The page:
Judy Rodman - All Things Vocal Blog

Training & insights for stage and studio singers, speakers, vocal coaches and producers from professional vocal coach and author of "Power, Path & Performance" vocal training method. Download All Things Vocal podcast on your fav app!

Tuesday, June 21, 2022

The Vocal Benefits of Practicing Character Voices


Sounding crazy as this guy looks in vocal exercises? GOOD!

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There are some very strange vocal exercises that work wonders for the voice. In fact, if someone hears you doing these, they might wonder if you've gone a little nuts! Not to worry... that's a sign you're probably doing them right. 

Some of the funniest and very effective exercises I teach involve doing character voices. I find cartoon voices especially beneficial! Before we get into them, let's explore the how and the why.

How do we sound like someone else?

First of all, you have to know that we learn to make vocal sounds by listening to other voices. The vocal apparatus actually tries to configure itself to match the sounds of the voice it's listening to, for the purpose of being able to communicate well with the other person. That's how we learn language and songs in the first place, and why people in the same family tend to sound more alike. From the article titled "Are You A Good Mimic" in Frontiers in Psychology, 

Vocal imitation provides a basis for acquisition of both languages and musical systems.
The article also shares research that suggests there is some phonological filtering called 'interference' that makes it difficult to change the vocal choices and habits from our 'mother tongue' or dialect. However, we can ALL change our voices by making conscious choices to change the way we normally move parts of our vocal apparatus and configure our throat channels.  

Secondly, it's important to understand the difference between mimicking and imitating another voice. Award-winning voiceover artist Victoria DeAnda has an article where she explains that mimicking is just repeating what someone else says or sings, while imitating is repeating it the WAY the other voice talks or sings.

For the purposes of the vocal exercises I'm teaching you here, we want to IMITATE another voice, not just mimic it.

Why should you do exercises in character voices?


If you need to sound like someone else to do a sound-alike voiceover, to play a role in a production, or to authentically learn another language, you really have to dig into exactly how the voice you want to imitate is doing it. There is a great video on some specific movements to investigate called 'voice breakdown' from New York Vocal Coaching's speech coach (the good stuff starts at 2:06).

But for my purposes, I train voices to speak and sing from the fully optimized, warmed up and flexible vocal apparatus. So I use character voices to help expand the voice and give it options before that voice's authentic performance. I use at least 3 specific characters to open and tighten parts of the throat channel to limber everything up, expand & contract spaces, and smooth transitions... it's kind of like kneading bread dough.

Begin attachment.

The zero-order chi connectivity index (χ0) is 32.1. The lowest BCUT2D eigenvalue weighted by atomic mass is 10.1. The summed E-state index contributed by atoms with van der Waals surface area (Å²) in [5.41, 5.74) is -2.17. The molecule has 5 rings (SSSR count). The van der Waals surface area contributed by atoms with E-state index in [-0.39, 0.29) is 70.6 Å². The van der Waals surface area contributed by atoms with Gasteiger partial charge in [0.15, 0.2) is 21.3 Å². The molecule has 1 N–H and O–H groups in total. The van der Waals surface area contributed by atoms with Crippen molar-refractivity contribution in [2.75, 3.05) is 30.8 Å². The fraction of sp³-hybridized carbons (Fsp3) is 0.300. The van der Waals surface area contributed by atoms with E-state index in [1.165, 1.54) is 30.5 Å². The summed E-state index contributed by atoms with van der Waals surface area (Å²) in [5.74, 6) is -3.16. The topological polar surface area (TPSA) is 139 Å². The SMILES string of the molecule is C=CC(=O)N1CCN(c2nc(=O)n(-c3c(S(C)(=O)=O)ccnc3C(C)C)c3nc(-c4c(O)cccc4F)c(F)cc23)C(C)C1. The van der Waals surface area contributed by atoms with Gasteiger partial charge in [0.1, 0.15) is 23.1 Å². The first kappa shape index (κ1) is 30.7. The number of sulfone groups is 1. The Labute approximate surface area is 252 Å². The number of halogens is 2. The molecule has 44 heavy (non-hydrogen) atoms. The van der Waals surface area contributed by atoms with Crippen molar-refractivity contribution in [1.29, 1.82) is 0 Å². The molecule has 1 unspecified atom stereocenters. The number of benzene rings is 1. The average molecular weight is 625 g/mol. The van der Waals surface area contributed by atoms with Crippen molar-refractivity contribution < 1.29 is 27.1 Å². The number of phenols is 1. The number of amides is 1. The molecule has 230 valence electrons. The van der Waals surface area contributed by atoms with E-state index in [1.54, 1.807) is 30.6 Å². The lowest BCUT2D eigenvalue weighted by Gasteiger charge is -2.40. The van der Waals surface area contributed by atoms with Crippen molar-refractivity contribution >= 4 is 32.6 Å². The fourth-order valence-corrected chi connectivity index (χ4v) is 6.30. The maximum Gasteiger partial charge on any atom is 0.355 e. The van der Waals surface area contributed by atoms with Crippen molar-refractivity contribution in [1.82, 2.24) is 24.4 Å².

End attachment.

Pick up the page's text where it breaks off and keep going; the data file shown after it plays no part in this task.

OK, let's do some!


Let's choose our text. Speakers, just decide on a few lines of speech. You might even use a poem or lyric. Singers, choose a portion of a song. Notice that changing the way you move your eyes (raising or lowering an eyebrow), jaw (dropping, tightening, making a chewing motion), hands, and arms can help alter your sound. We literally call this facial and body language!

I'll start with a very short demonstration for speakers using this weird phrase: 
'In a distant galaxy, somewhere over the rainbow, way up high and far, far away.'
1. First just say it in your normal voice, noting how your voice feels and sounds.

2. Secondly, while sounding hooty, low, and dark, in a voice like Smoky the Bear, Cookie Monster or Bullwinkle. 

3. Third, say that phrase sounding like a munchkin, chipmunk, or like you've been breathing helium (NOT recommended, btw).  

4. Now go back and try to speak in the middle of those opposite tones, which will be more like your normal voice. Doesn't your voice feel good and sound a little more agile and interesting than the first time you said it?

Singers, do the same thing but pair the words with a melody.

For example, let's use
'you are my sunshine, my only sunshine, you make me happy when skies are grey'.
1. First, sing it normally.

2. Second, sing it with a hooty tone like Smoky the Bear, Cookie Monster, or Bullwinkle

3. Third, sing it as if the treble is all the way up, like a munchkin or chipmunk.

4. And fourth, sing it with a tone that's in the middle of those voices, which should be close to your normal voice.

When you sing it that last time, does your voice feel easier and stretchier and sound more open, resonant, and interesting?

Now get creative!


Use any voice you can think of; try sounding like a chicken, a robot, a character from a movie like Ice Age or the Secret Life of Pets, or an alien in Star Wars or Men in Black. Try sounding like a kid or elder very different in age than you, try over-using a different accent or dialect than your normal one.

You can do this with any text or song. The results should not only warm your voice up nicely but also give you more vocal control and resonance. If you try this, do let me know how it works for you! Leave a comment here, or join the All Things Vocal Facebook group and comment there.

Also (if you haven't already) - signup for my 5-page report on vocal health, to protect your instrument so you CAN work on it with vocal exercises like this! You'll also get updates on new All Things Vocal posts, with free vocal training that can make all the difference.

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